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The telecoms of half truths and non-transparency

Thu, 25 Nov 2010 Source: Dowuona, Samuel

24.11.10

Samuel Dowuona

The Minister of Communications, Haruna Iddrisu recently stated on public television that he had asked the National Communications Authority (NCA) to probe the ‘text and win’ promotions and the current price war in the telecom industry.

Some of the telecom operators brushed the minister’s public pronouncement aside as ‘a statement made in passing’, obviously because it threatens their non-transparency.

The minister later gave a formal public warning to telecom operators that they risk being sanctioned if their ‘text and win’ promotions are found to be in violation of the gaming laws of the country.

Months ahead of these warnings, the minister had championed what is probably the one project that the telecom operators dreaded most – international call verification, to check fraud in the industry and generate more revenue for the state.

The telecom operators had resisted call verification because they allegedly connived with some fraudsters to do call by-pass and make international calls appear as local calls, so that the tax component meant for the state is less.

Since call verification started in June this year, government has raked in more than $14 million in taxes from in-bound international calls; a clear indication that there was massive fraud and the minister is right.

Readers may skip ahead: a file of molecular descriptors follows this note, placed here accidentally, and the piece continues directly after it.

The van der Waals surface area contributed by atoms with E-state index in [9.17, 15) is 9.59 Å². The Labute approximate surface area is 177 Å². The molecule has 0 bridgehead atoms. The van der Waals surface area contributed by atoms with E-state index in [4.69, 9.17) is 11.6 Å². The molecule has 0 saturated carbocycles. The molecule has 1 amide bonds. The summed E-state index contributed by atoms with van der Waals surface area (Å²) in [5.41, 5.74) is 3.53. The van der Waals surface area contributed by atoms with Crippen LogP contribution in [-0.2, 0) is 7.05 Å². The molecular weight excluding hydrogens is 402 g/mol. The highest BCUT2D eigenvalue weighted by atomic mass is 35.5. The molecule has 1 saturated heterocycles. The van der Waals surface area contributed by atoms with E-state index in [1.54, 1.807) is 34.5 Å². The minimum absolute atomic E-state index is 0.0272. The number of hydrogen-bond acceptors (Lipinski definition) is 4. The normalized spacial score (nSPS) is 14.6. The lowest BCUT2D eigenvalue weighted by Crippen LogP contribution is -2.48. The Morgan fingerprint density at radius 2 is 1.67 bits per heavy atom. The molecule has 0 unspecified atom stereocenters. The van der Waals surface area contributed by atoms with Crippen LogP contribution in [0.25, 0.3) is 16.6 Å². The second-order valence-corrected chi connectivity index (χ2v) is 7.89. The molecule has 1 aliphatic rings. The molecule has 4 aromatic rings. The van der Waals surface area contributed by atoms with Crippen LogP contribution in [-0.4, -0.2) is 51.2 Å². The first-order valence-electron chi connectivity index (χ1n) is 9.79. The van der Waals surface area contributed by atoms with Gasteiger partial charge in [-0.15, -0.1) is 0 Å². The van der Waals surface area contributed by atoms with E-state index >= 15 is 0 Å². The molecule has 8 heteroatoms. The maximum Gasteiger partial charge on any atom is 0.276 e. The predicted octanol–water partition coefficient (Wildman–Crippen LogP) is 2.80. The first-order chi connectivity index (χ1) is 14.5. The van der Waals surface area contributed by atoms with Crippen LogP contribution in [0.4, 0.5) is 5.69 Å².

But till date some of the operators are still posing challenges to the call verification process.

Mr. Iddrisu has also indicated that mobile number portability (MNP) will start early next year, and that scares some operators because it gives the consumer freedom and power to punish poor network service.

All the undertakings of the minister are obviously in the public interest, so why are the telecom operators against them?

At the just ended Financial Times (FT) World Telecom Conference, CEO of British telecom industry regulator, Ofcom, Ed Richards said regulation is about ensuring transparency and freedom for consumers.

He said ‘the consumer must know how much he is spending, and what he is being denied of – regulation must ensure that the consumer is free to switch networks easily without being sabotaged by the operator.’

It is obvious that the minister’s moves are what telecom regulation is all about, ensuring transparency and freedom of choice for consumers, and yet the telecom operators prefer a situation where they can continue to take consumers and the state for a ride.

With subtle taglines like ‘power to you’, ‘feel free’ ‘express yourself’ and ‘everywhere you go’, telecom operators create the impression that they uphold the values of transparency and freedom for consumer, but a closer look at their activities, attitudes and postures largely reveal the deliberate and calculated use of half truths and secrecy to mislead subscribers.

The reality of the use of half truths by telecom operators to mislead consumers hit me hard whiles in UK recently; I bought a Talkmobile SIM Card at Carphone Shop and had to buy £15 worth of credit because the sales person told me I would gain 100 minutes free to make international calls.

Who does not like free gifts? I took the offer, so after the card was activated I called my wife in Ghana and we talked for 25 minutes and my credit run out. I was surprised because based on what the sales person said, my £15 credit was supposed to have remained intact and I was supposed to have been left with 75 free minutes for international calls.

The following day I returned to the shop and made a complaint, only to be told that the 100 minutes free credit was meant for calls to particular countries and Ghana was not included. But that was not what I was told initially, I was told 100 minutes to make ‘international calls for free’.